Silverstein – A Beautiful Place To Drown (Album Review)

silverstein slide - Silverstein - A Beautiful Place To Drown (Album Review)

Silverstein – A Beautiful Place To Drown (Album Review)

silverstein 2020 - Silverstein - A Beautiful Place To Drown (Album Review)What do Caleb Shomo, Princess Nokia, and Pierre Bouvier have in common? It’s pretty safe to say that the only answer for that question would be Silverstein’s latest, A Beautiful Place To Drown, which sees all three of the aforementioned artists providing guest spots. UNFD delivers the beautiful madness on March 6th, 2020.

If you were thinking it was about time for some new music from Canada’s Silverstein, you are not alone. Ever since the band formed in 2000, they’ve steadily accrued a die-hard fan base across the globe. Their 2003 debut, When Broken Is Easily Fixed, exploded onto the scene, introducing many to Silverstein’s unique sound, one that would see them billed as both Emo and Screamo throughout their early career. A career that would, in fact, go on to produce an exceptional eight additional LPs over the next 14 years, including 2005’s Discovering the Waterfront, 2011’s Rescue, and 2017’s Dead Reflection.

At two decades and going strong, Silverstein—Vocalist Shane Told, Guitarists Paul Marc Rousseau and Josh Bradford, Bassist Billy Hamilton, and Drummer Paul Koehler—have influenced an entire generation of bands. Now, however, they are ready to demand the spotlight yet again with their impressive tenth disc, A Beautiful Place To Drown. Produced, engineered, and mixed by Sam Guaiana (Like Pacific, Rarity), the 12-song collection sees a dynamic Silverstein crossing genres and soundscapes, juxtaposing melancholia with sunshine, and continuing to wear their battered hearts on their black and blue sleeves.

A Beautiful Place To Drown opens to the infectious confessions of “Bad Habits,” bubblegum angst that features Prog Rocker, and fellow Canadian, Aaron Marshall of Intervals. Prepared to keep you singing along, “Burn It Down” delivers massive catchy hooks and an epic guest spot from powerhouse vocalist Caleb Shomo of Beartooth. Here, the harmonies layer perfectly, creating a rocking earworm that cannot be denied.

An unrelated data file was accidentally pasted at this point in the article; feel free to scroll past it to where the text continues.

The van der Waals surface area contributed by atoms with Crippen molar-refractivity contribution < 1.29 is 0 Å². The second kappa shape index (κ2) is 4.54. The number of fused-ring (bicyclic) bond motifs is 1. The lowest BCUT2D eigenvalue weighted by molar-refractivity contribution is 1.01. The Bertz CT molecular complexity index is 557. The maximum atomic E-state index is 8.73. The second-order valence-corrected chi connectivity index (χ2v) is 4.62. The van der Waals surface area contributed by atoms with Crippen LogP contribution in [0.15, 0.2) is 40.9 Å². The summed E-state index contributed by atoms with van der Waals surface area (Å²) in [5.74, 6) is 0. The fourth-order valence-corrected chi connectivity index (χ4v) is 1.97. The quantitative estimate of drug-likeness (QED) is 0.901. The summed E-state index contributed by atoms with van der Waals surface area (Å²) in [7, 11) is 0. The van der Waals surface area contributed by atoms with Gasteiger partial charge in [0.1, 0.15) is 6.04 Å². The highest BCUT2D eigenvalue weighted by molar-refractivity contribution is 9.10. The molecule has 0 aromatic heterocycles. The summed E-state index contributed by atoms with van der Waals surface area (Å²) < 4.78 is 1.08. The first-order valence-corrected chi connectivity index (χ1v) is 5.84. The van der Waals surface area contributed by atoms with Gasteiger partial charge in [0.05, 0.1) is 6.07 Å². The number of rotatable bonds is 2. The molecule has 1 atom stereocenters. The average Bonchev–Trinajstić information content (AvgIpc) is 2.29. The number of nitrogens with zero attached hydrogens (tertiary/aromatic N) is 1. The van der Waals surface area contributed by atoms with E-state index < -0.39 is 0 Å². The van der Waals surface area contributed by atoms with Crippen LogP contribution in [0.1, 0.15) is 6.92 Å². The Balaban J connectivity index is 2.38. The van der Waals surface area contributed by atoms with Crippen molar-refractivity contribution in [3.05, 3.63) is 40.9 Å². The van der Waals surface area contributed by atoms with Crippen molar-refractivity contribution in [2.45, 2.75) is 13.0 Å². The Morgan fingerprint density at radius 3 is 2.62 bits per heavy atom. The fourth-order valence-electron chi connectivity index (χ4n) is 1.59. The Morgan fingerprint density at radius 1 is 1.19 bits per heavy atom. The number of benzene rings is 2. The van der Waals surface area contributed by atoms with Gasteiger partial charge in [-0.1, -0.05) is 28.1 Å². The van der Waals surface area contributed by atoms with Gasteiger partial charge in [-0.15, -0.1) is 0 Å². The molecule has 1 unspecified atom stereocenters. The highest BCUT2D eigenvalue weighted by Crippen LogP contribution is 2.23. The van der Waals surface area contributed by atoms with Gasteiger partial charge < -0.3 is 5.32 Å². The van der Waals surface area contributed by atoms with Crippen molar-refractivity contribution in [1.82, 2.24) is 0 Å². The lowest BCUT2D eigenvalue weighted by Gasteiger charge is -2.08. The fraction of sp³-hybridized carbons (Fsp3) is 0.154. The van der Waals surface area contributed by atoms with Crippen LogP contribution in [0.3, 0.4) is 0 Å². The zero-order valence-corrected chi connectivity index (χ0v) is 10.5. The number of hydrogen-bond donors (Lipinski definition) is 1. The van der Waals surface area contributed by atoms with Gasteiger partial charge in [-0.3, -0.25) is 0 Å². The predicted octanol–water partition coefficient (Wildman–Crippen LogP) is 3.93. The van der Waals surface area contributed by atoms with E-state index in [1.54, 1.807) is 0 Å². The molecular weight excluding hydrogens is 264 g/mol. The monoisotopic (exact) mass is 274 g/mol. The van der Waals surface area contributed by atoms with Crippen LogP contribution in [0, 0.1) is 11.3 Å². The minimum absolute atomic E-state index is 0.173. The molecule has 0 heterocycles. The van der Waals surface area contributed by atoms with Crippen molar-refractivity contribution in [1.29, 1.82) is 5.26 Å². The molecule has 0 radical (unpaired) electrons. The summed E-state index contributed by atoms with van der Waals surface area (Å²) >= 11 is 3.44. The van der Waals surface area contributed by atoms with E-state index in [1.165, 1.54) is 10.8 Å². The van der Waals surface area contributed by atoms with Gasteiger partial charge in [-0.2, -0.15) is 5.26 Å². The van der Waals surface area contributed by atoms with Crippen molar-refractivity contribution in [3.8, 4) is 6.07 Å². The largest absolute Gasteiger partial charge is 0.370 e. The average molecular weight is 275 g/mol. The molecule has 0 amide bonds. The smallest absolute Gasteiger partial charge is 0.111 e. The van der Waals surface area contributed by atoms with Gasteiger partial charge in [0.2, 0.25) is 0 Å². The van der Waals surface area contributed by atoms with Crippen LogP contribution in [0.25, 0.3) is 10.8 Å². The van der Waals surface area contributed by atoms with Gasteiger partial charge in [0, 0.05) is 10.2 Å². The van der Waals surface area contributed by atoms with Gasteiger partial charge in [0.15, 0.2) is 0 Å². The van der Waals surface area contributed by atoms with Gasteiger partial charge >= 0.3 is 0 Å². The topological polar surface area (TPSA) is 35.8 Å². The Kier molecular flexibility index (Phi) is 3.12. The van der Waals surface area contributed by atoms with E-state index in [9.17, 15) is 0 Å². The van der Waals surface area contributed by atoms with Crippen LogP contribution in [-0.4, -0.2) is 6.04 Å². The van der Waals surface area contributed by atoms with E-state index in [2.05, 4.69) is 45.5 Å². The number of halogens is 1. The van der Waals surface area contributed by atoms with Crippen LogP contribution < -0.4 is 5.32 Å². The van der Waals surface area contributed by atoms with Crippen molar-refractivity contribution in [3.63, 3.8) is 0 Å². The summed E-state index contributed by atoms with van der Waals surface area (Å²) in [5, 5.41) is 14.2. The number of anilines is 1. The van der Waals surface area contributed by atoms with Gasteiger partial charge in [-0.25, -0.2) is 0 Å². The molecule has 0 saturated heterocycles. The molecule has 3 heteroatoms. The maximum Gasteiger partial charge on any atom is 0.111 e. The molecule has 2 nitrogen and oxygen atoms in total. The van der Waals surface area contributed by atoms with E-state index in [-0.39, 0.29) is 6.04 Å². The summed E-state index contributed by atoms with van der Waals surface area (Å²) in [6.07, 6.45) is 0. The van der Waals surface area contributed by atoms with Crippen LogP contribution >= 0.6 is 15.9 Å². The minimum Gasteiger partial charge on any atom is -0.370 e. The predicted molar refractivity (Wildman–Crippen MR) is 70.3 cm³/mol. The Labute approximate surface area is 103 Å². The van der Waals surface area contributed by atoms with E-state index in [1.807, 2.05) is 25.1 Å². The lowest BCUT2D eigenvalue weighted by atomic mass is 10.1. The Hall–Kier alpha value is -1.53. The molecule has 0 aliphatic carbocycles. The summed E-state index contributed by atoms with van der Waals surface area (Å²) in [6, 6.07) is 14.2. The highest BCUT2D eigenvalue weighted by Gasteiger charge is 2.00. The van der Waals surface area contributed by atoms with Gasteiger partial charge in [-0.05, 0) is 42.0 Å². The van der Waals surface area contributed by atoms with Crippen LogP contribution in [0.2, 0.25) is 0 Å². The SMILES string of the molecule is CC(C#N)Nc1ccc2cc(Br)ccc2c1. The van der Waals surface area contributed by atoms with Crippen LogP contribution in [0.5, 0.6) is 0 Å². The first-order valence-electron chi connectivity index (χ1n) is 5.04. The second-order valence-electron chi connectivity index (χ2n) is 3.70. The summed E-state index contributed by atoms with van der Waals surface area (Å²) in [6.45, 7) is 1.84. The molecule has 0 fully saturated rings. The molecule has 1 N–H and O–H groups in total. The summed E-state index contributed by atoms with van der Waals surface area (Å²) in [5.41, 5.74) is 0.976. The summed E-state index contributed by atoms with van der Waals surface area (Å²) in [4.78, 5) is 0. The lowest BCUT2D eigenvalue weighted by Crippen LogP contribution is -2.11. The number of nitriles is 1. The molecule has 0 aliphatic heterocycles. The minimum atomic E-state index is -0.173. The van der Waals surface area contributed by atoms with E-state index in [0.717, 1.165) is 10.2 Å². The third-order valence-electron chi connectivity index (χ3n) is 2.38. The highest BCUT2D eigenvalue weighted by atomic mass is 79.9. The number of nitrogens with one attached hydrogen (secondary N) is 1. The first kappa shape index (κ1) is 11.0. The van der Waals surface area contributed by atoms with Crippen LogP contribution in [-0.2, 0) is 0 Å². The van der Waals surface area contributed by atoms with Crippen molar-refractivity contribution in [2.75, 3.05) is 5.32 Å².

The third song in a row that opens with delicious bass lines from Hamilton, “Where Are You” sees Told’s mind swirling with a high-tide of longing. Musings such as “If my head stops spinning will my heart stop too?” are a clear reminder that this band was born of all things emotion. Next, Underøath’s Aaron Gillespie helps to reflect the overwhelming thoughts (“How can I be an optimist when all this feels infinite?”) that are baked into the darkly vast rocker “Infinite.”

Midtempo rocker “Shape Shift” calls out the liars and chameleons who change their colors too often to be trusted, while the poignant, ballad-esque “All On Me” lulls the listener with its pleas. And then, BAM! Saxophone enters the mix. (Yes, saxophone!) This paves a path back to those evil bass licks on “Madness,” a track that features Princess Nokia providing a Rap interlude that is fiery insanity. Fear not, they get superbly upbeat and catchy for “Say Yes!,” which leans heavily on the band’s Pop-sensibilities, a style that continues into the groove-laden guitars of “Stop.”

Piano opens “September 14th” which goes for Pop-Punk pacing before they switch gears to present yet another infectious offering, the juxtaposed “Coming Down” (“I’ve been falling so long I forgot what it feels like to be alright”), one that you can easily dance to. Ultimately, they end with the twinkling sonics of Pop-Punker “Take What You Give,” featuring the unmistakable vocals of Pierre Bouvier of Simple Plan. Another bubblegum approach to melancholia, this serves as a reflective moment to end their latest collection on.

From saxophone to Rap, Pop-Punk to Screamo, Silverstein have served up a truly dynamic collection that never grows dull. The album’s oxymoronic title works as a suitable theme for the material contained within, an album that often sounds like summer rays warming the skin as Told laments the gray skies in life and love. Hardly a depressing romp or a one-note drag, A Beautiful Place To Drown provides enough diversity and infectiousness to guarantee that its listeners will walk away with a smile on their face and the band’s words tattooed on their hearts. Insert a pun about bad habits here, and Cryptic Rock gives Silverstein’s A Beautiful Place To Drown 5 of 5 stars.

silverstein - Silverstein - A Beautiful Place To Drown (Album Review)

Like the in-depth, diverse coverage of Cryptic Rock? Help us in support to keep the magazine going strong for years to come with a small donation.
Jeannie Blue
Jeannie Blue
[email protected]

Jeannie likes to joke that she is little, yellow, blue, and different. She seemingly popped out of her mother's womb with a pen in her hand and has been writing ever since. Many moons ago - in what feels like a separate lifetime - Jean was co-editor of an online music magazine that afforded her great opportunities to interview and photograph some of her favorite bands/musicians: Tommy Lee, Good Charlotte, Warrant, Bring Me The Horizon, My Chemical Romance, Sevendust, New Found Glory, Deftones, Poison, VH-1 "Band On the Run" Flickerstick, an endless list of unsigned locals, and so many others. These days, she can usually be found hiking aimlessly through the woods in her favorite Technicolor sneakers with a Nikon in hand and her rescue dog, Molly, who is a bit hare-brained.

No Comments

Sorry, the comment form is closed at this time.

Show Buttons
Hide Buttons